T4SE-XGB can provide meaningful explanation based on samples provided using the feature importance and the SHAP method. T4SE-XGB achieved a satisfying and promising performance which is stable and credible.




□ Evaluating Individual Genome Similarity with a Topic Model

>> https://academic.oup.com/bioinformatics/advance-article-abstract/doi/10.1093/bioinformatics/btaa583/5861529

a probabilistic topic model, latent Dirichlet allocation, to evaluate individual genome similarity.

the populations show significantly less mixed and more cohesive visualization than the PCA results. The global similarities among the KGP genomes are consistent with known geographical, historical and cultural factors.




□ IMIX: A multivariate mixture model approach to integrative analysis of multiple types of omics data

>> https://www.biorxiv.org/content/10.1101/2020.06.23.167312v1.full.pdf

IMIX, a multivariate mixture model framework that integrates multiple types of genomic data and allows examining and relaxing the commonly adopted conditional independence assumption.

IMIX model incorporates the correlation structures between different genomic datasets by assuming multivariate Gaussian mixture distribution of the Z scores (transformed from p-values) from regression analysis of individual-level data.





□ epiGBS2: an improved protocol and automated snakemake workflow for highly multiplexed reduced representation bisulfite sequencing

>> https://www.biorxiv.org/content/10.1101/2020.06.23.137091v1.full.pdf

EpiGBS​callsbothcytosine-level quantitative DNA methylation scores and SNPs from the same bisulfite-converted samples, while reconstructing the ​de novo ​consensus sequence of the targeted genomic loci.

epiGBS2 takes the raw sequencing reads and a barcode file as input. Mapping was previously performed with bwa-meth​ but is now implemented with the fast alignment program STAR​.





□ BnpC: Bayesian non-parametric clustering of single-cell mutation profiles

>> https://academic.oup.com/bioinformatics/article/doi/10.1093/bioinformatics/btaa599/5864024

BnpC, a novel non-parametric probabilistic method especially designed for accurate and scalable clustering and genotyping of heterogeneous large-scale scDNA-seq data.

BnpC, a combination of Gibbs sampling, a modified non-conjugate split-merge move and Metropolis-Hastings to explore the joint posterior space of all parameters. it employs a novel estimator, which accounts for the shape of the posterior distribution, to predict the genotypes.




□ KLIC: Multiple kernel learning for integrative consensus clustering of ’omic datasets

>> https://academic.oup.com/bioinformatics/article/doi/10.1093/bioinformatics/btaa593/5864023

KLIC, Kernel Learning Integrative Clustering frames the challenge of combining clustering structures as a multiple kernel learning problem, in which different datasets each provide a weighted contribution to the final clustering.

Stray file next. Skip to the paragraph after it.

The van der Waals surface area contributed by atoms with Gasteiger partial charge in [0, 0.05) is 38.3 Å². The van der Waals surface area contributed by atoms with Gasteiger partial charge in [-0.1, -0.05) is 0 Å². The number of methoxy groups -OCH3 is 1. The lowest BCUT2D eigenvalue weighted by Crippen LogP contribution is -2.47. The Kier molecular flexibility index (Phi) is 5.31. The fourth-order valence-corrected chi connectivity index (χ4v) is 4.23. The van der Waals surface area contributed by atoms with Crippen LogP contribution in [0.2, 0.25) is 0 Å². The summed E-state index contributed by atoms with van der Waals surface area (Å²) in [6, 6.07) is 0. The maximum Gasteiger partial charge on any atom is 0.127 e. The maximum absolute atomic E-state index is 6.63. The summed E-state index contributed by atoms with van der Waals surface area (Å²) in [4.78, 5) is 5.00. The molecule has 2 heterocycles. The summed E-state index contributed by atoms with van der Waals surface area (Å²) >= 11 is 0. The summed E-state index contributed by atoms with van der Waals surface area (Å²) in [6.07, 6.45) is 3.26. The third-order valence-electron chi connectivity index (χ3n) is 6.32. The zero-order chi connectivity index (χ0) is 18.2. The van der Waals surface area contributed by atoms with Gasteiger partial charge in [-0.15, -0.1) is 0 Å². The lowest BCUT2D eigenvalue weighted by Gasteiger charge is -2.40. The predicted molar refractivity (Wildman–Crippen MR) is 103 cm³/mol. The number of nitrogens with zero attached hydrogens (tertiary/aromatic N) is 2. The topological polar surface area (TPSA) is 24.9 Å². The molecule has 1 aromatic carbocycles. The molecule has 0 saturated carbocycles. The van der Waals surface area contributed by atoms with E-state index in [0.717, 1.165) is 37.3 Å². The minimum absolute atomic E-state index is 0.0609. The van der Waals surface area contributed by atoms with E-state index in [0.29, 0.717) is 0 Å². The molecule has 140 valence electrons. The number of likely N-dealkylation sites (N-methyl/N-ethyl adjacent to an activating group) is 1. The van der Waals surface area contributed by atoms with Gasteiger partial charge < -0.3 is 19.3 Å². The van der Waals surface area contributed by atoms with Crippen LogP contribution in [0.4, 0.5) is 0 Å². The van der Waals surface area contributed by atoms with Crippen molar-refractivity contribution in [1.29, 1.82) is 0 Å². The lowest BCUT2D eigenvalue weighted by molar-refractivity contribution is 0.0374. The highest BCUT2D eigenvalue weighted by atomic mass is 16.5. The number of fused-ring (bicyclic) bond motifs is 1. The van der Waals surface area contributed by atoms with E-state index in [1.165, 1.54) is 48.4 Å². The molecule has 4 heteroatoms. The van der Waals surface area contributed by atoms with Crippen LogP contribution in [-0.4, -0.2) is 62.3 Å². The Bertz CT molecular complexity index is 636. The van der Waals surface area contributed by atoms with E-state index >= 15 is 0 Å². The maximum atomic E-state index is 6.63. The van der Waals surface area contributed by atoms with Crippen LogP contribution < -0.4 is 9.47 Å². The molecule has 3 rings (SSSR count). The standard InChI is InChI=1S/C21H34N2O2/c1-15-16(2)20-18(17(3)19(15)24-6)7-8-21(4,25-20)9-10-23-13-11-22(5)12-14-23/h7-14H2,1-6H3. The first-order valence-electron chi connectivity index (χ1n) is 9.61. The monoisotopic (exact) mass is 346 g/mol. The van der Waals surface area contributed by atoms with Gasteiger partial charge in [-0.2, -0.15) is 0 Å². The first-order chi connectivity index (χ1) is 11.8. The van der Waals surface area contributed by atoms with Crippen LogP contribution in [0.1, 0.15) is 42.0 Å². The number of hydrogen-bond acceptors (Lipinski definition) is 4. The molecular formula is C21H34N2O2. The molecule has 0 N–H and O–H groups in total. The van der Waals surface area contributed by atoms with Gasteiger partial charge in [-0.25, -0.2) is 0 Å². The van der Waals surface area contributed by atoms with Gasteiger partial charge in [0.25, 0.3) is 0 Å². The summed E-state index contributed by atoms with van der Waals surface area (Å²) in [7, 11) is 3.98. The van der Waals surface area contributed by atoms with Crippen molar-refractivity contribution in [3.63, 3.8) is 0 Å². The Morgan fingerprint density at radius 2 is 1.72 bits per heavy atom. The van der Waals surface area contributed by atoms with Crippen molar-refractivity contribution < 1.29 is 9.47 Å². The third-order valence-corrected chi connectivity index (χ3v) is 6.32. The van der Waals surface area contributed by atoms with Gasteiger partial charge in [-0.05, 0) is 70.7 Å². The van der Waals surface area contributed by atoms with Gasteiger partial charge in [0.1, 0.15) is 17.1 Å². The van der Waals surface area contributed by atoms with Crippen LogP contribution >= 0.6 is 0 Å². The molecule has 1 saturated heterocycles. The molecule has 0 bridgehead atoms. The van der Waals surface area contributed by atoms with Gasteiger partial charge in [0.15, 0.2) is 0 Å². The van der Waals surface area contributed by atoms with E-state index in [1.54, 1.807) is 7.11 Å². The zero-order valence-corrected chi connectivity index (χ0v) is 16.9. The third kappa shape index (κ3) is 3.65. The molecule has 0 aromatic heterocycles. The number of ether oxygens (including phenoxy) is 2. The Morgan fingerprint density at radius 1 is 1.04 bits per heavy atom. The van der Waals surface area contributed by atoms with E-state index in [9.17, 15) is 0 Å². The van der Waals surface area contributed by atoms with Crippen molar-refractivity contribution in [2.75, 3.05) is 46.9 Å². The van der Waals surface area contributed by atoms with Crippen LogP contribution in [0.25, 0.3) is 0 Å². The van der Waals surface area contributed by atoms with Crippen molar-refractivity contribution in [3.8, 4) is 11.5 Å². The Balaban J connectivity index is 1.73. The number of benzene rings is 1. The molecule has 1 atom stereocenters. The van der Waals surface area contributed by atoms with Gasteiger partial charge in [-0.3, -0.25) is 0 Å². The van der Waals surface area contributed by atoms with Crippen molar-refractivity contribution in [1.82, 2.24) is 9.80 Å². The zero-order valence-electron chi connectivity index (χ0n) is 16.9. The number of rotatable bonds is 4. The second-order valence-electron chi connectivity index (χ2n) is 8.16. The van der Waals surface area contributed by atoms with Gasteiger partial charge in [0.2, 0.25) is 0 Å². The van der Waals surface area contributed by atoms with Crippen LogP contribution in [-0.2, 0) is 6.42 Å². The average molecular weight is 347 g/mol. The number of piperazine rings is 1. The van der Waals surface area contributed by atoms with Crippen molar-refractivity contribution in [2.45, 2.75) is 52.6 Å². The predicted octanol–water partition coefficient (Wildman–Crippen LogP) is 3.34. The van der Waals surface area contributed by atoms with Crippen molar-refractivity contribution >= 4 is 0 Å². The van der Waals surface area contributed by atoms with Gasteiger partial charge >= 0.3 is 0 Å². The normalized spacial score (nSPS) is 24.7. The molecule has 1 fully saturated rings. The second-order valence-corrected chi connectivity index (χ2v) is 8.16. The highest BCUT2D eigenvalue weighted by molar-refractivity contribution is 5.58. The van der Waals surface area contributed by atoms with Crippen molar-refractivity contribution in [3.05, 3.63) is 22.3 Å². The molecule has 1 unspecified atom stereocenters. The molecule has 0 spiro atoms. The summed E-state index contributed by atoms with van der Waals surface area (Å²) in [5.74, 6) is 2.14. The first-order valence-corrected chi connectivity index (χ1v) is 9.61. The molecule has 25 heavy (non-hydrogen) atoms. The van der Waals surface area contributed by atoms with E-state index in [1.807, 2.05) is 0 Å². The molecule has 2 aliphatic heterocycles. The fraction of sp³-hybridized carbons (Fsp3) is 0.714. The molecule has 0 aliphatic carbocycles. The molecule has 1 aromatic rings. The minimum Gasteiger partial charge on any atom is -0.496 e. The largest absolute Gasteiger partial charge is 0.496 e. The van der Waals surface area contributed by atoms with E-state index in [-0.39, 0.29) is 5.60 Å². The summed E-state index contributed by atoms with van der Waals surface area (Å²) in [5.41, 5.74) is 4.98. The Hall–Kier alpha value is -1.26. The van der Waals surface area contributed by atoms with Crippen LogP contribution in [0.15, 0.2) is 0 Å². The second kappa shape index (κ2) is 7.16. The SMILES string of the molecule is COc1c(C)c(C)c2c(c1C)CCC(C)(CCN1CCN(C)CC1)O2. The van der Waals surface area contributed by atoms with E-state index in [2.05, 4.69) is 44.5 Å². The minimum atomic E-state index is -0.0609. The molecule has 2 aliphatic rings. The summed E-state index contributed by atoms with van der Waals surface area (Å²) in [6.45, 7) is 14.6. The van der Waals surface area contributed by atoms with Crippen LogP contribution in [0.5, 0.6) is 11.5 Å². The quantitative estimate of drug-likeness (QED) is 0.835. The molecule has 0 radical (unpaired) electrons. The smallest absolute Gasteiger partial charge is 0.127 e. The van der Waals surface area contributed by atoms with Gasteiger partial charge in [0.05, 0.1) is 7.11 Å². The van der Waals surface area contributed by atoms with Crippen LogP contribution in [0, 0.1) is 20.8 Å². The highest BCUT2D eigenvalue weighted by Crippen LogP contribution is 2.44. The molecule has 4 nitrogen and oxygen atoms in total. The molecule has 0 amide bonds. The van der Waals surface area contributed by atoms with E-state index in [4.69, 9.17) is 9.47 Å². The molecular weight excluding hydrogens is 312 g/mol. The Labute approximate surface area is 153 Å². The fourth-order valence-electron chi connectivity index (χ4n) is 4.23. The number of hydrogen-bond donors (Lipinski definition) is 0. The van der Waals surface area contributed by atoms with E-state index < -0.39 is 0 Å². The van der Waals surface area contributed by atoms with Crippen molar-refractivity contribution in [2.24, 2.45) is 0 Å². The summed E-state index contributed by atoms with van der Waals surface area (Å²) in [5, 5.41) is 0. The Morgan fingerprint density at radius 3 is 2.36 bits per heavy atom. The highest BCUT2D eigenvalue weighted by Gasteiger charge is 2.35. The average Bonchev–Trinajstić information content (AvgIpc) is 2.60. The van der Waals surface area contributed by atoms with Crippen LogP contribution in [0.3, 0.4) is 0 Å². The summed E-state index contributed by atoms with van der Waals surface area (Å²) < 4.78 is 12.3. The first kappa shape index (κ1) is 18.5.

The localised kernel k-means allows to give different weights to each observation. On average the weights are divided equally. This reflects the fact that all datasets have the same dispersion, and contain on average the same amount of information about the clustering structure.





□ CONY: A Bayesian procedure for detecting copy number variations from sequencing read depths

>> https://www.nature.com/articles/s41598-020-64353-1

Base-read depths are insufficient for identifying CNVs with high specificity. To increase the power of the read-depth information, the summarized signals from several bases are considered.

CONY adopts a Bayesian hierarchical model and an efficient reversible-jump Markov chain Monte Carlo inference algorithm for whole genome sequencing of read-depth data.




□ Ei: An Effector Index to Predict Causal Genes at GWAS Loci

>> https://www.biorxiv.org/content/10.1101/2020.06.28.171561v1.full.pdf

“Effector Index (Ei)”, an algorithm which generates the probability of causality for all genes at a GWAS locus. the Ei aims to answer the question, “What is the probability of causality for each gene at a locus which harbors genome-wide significant SNVs for a disease or trait?”.

The Ei was further tested against simpler approaches including the gene nearest the lead SNV. The relative importance of different predictors in the final Ei model is informative.





□ FLAMES: The long and the short of it: unlocking nanopore long-read RNA sequencing data with short-read tools

>> https://www.biorxiv.org/content/10.1101/2020.06.28.176727v1.full.pdf

The DGE analysis uses a limma-voom workflow and shows that results from PCR-cDNA and direct-cDNA long-reads are reliable, such that estimated results are comparable to the known truth in the sequins synthetic control dataset.

FLAMES pipeline to performs isoform identification and quantification, followed by DRIMSeq and limma-diffSplice (with stageR) to perform differential transcript usage analysis.




□ Alfie: Alignment-free identification of COI DNA barcode data

>> https://www.biorxiv.org/content/10.1101/2020.06.29.177634v1.full.pdf

Alfie classifies sequences using a neural network which takes k-mer frequencies (default k = 4) as inputs and makes kingdom level classification predictions.

At present, the program contains trained models for classification of cytochrome c oxidase I (COI) barcode sequences to the taxonomic level: kingdom.





□ RainDrop: Rapid activation matrix computation for droplet-based single-cell RNA-seq reads

>> https://bmcbioinformatics.biomedcentral.com/articles/10.1186/s12859-020-03593-4

RainDrop is a classification system for creation of a gene-cell-count matrix out of droplet based single cell RNA read samples generated by 10xGenomics v2 protocols.

RainDrop avoids compute-intensive alignments by employing fast k-mer lookups to a subsampled precomputed hash table based on minhashing. RainDrop is based on the scheme used by MetaCache.